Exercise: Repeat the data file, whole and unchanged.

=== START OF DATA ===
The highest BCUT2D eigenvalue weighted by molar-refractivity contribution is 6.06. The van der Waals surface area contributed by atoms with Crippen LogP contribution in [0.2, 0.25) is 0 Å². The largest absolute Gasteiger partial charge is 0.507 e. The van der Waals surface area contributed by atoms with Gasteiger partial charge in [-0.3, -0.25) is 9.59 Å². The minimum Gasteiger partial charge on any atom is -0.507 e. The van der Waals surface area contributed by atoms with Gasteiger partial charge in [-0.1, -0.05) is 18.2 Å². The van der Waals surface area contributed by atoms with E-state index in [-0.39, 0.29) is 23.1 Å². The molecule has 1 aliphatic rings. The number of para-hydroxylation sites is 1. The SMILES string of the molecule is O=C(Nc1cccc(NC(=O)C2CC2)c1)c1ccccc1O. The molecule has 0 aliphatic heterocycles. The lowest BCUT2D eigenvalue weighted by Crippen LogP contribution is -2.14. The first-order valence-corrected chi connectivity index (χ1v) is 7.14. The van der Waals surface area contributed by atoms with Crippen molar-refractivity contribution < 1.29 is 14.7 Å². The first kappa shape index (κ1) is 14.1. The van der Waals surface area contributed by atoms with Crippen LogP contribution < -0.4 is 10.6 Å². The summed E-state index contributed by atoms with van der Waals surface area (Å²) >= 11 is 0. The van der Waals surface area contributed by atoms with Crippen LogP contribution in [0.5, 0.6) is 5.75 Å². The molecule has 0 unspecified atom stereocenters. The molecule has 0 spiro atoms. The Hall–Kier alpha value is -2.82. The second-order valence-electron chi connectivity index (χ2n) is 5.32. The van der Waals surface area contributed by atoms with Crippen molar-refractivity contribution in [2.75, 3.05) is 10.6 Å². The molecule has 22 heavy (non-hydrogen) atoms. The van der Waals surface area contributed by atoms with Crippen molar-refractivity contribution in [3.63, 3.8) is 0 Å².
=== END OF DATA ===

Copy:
The highest BCUT2D eigenvalue weighted by molar-refractivity contribution is 6.06. The van der Waals surface area contributed by atoms with Crippen LogP contribution in [0.2, 0.25) is 0 Å². The largest absolute Gasteiger partial charge is 0.507 e. The van der Waals surface area contributed by atoms with Gasteiger partial charge in [-0.3, -0.25) is 9.59 Å². The minimum Gasteiger partial charge on any atom is -0.507 e. The van der Waals surface area contributed by atoms with Gasteiger partial charge in [-0.1, -0.05) is 18.2 Å². The van der Waals surface area contributed by atoms with E-state index in [-0.39, 0.29) is 23.1 Å². The molecule has 1 aliphatic rings. The number of para-hydroxylation sites is 1. The SMILES string of the molecule is O=C(Nc1cccc(NC(=O)C2CC2)c1)c1ccccc1O. The molecule has 0 aliphatic heterocycles. The lowest BCUT2D eigenvalue weighted by Crippen LogP contribution is -2.14. The first-order valence-corrected chi connectivity index (χ1v) is 7.14. The van der Waals surface area contributed by atoms with Crippen molar-refractivity contribution < 1.29 is 14.7 Å². The first kappa shape index (κ1) is 14.1. The van der Waals surface area contributed by atoms with Crippen LogP contribution < -0.4 is 10.6 Å². The summed E-state index contributed by atoms with van der Waals surface area (Å²) >= 11 is 0. The van der Waals surface area contributed by atoms with Crippen LogP contribution in [0.5, 0.6) is 5.75 Å². The molecule has 0 unspecified atom stereocenters. The molecule has 0 spiro atoms. The Hall–Kier alpha value is -2.82. The second-order valence-electron chi connectivity index (χ2n) is 5.32. The van der Waals surface area contributed by atoms with Crippen molar-refractivity contribution in [2.75, 3.05) is 10.6 Å². The molecule has 22 heavy (non-hydrogen) atoms. The van der Waals surface area contributed by atoms with Crippen molar-refractivity contribution in [3.63, 3.8) is 0 Å².